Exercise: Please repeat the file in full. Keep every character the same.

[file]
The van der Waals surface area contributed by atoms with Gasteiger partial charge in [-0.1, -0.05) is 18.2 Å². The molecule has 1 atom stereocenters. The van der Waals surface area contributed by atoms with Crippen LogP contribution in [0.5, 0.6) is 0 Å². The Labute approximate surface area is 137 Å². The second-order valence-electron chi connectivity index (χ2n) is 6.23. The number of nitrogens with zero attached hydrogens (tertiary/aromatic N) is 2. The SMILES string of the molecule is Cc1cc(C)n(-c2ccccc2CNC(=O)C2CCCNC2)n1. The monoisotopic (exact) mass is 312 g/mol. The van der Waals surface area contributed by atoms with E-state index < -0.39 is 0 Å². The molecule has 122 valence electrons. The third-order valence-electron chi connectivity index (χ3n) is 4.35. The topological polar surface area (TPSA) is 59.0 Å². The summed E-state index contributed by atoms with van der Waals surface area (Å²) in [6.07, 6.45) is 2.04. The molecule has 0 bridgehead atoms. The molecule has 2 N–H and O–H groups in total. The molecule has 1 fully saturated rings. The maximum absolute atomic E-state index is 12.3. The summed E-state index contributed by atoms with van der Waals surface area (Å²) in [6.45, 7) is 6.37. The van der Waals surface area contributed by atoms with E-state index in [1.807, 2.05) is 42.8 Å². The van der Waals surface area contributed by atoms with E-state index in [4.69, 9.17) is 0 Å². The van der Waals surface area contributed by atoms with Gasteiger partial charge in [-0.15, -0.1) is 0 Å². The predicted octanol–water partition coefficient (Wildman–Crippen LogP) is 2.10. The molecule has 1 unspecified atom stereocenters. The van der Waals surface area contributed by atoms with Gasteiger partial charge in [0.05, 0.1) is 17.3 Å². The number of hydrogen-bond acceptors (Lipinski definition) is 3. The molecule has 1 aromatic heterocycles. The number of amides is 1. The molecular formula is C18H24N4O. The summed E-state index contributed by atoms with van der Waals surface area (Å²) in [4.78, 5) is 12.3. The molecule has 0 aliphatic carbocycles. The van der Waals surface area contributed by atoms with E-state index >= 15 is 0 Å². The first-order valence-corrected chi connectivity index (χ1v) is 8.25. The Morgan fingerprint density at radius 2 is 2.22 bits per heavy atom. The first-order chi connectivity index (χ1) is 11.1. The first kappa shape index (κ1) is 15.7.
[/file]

The van der Waals surface area contributed by atoms with Gasteiger partial charge in [-0.1, -0.05) is 18.2 Å². The molecule has 1 atom stereocenters. The van der Waals surface area contributed by atoms with Crippen LogP contribution in [0.5, 0.6) is 0 Å². The Labute approximate surface area is 137 Å². The second-order valence-electron chi connectivity index (χ2n) is 6.23. The number of nitrogens with zero attached hydrogens (tertiary/aromatic N) is 2. The SMILES string of the molecule is Cc1cc(C)n(-c2ccccc2CNC(=O)C2CCCNC2)n1. The monoisotopic (exact) mass is 312 g/mol. The van der Waals surface area contributed by atoms with E-state index < -0.39 is 0 Å². The molecule has 122 valence electrons. The third-order valence-electron chi connectivity index (χ3n) is 4.35. The topological polar surface area (TPSA) is 59.0 Å². The summed E-state index contributed by atoms with van der Waals surface area (Å²) in [6.07, 6.45) is 2.04. The molecule has 0 bridgehead atoms. The molecule has 2 N–H and O–H groups in total. The molecule has 1 fully saturated rings. The maximum absolute atomic E-state index is 12.3. The summed E-state index contributed by atoms with van der Waals surface area (Å²) in [6.45, 7) is 6.37. The van der Waals surface area contributed by atoms with E-state index in [1.807, 2.05) is 42.8 Å². The van der Waals surface area contributed by atoms with E-state index in [4.69, 9.17) is 0 Å². The van der Waals surface area contributed by atoms with Gasteiger partial charge in [-0.15, -0.1) is 0 Å². The predicted octanol–water partition coefficient (Wildman–Crippen LogP) is 2.10. The molecule has 1 unspecified atom stereocenters. The van der Waals surface area contributed by atoms with Gasteiger partial charge in [0.05, 0.1) is 17.3 Å². The number of hydrogen-bond acceptors (Lipinski definition) is 3. The molecule has 1 aromatic heterocycles. The number of amides is 1. The molecular formula is C18H24N4O. The summed E-state index contributed by atoms with van der Waals surface area (Å²) in [4.78, 5) is 12.3. The molecule has 0 aliphatic carbocycles. The van der Waals surface area contributed by atoms with E-state index >= 15 is 0 Å². The first-order valence-corrected chi connectivity index (χ1v) is 8.25. The Morgan fingerprint density at radius 2 is 2.22 bits per heavy atom. The first-order chi connectivity index (χ1) is 11.1. The first kappa shape index (κ1) is 15.7.